The FMEA Model is a risk management tool used to identify and manage risks within projects and across entire departments and organisations. It can be a process FMEA (where the risks are process failures) or a design FMEA (where the risks are product or system-related failures).
Within a Lean Six Sigma Training perspective, the FMEA can be used in the:
> Define Phase – to understand the overall project risks
> Analyse Phase – to deep dive the current key risks in the existing proces
> Improve Phase – to evaluate the risks associated with different potential solutions
> Control Phase – to ensure the ongoing management of the project and ensure all risks of the new process are carefully managed
“Risk comes from not knowing what you are doing”. Warren Buffet
THE FMEA MODEL – RISK MANAGEMENT
THREE KEY MEASURES
To assess the risk correctly, a FEMA model utilises the product of three measures:
> Frequency of Occurrence
> Severity of Occurrence
> Chance of Detection
It is the product of these three ratings which define what is known as a Risk Priority Number (PRN). The PRN number is a numerical assessment of the risk and therefore it highlights key risks and helps to priorities any activities to improve the overall risks.
For example, let’s say that you are printing membership cards and you know that the key issue is when the card is printed incorrectly. Let’s have a look at a quick example:
|Mode of Failure||Cause||Effect||Frequency||Severity||Detection||PRN|
|Card Printed Incorrectly||Incorrect information provided||Card must be reissued||3||8||5||120|
|Information incorrectly entered in database||Card must be reissued||5||8||5||200|
The RPN (risk priority number) is the product of the frequency, severity and detection values. In other words:
In this example, the frequency is representing how likely is it that the error will take place. You can see that the fact that the information is incorrectly entered in the database happens more frequency than the incorrect information is provided at the beginning. The severity refers to how significant the impact is. In this case, both examples scored an 8 and the cards will need to be reissued. The final section measures how likely is that this mistake will be detected internally. The number 5 shows that we have a 50/50 chance of detecting this internally. For the other 50% of the times, it will be the customer who notifies us.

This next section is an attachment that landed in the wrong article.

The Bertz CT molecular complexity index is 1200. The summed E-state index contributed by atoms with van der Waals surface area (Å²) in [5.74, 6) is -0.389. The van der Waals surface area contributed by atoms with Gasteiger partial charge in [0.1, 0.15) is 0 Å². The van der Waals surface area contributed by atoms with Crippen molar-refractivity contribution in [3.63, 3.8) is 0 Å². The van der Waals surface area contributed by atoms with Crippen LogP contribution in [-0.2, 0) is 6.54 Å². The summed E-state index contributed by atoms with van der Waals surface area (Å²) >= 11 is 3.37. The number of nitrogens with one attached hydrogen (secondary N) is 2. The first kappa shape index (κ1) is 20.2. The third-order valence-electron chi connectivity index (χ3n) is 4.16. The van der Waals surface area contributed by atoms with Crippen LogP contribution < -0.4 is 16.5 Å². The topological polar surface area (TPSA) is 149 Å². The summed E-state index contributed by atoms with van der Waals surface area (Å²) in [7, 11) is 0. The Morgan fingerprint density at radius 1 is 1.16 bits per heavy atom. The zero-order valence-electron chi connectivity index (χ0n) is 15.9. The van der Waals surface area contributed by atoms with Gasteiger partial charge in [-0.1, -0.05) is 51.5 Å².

In this example, the PRN value clearly indicates that “information incorrectly entered into the database” should be given priority for improvements.
At this stage, keep in mind that for the FMEA to be effective the categories must have reliable measures or a clear matrix to score the Frequency, Severity and Detection levels the same. Generally speaking, most companies:
> Develop their own measures for the three categories (frequency, severity and section) or
> They use standard values that have been developed within their industry.
Once you have reviewed the potential reasons why a process, product or service my fail and the impact to the business, you are then in a position to begin to reduce and improve the overall risk management.
So the first step is to take the highest PRN score and begin as a team to identify potential ways to reduce the risk if the risk is deemed too high. You can:
> Highlight actions to reduce the risk
> Identify the person who will lead the activity and when they will deliver it
> Record the actions that are taken
> And then, you can update the Severity, Occurrence and Detection scores to calculate a new RPN.
This process can continue until you have levels of risk that you are happy with.
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The FMEA Model is a living document for risk management which should accompany any project, product or service design, changes or just as part of the overall process documentation.
Not that all risks are bad but it’s understanding of what those risks are and then deciding if the business is happy to live with them.
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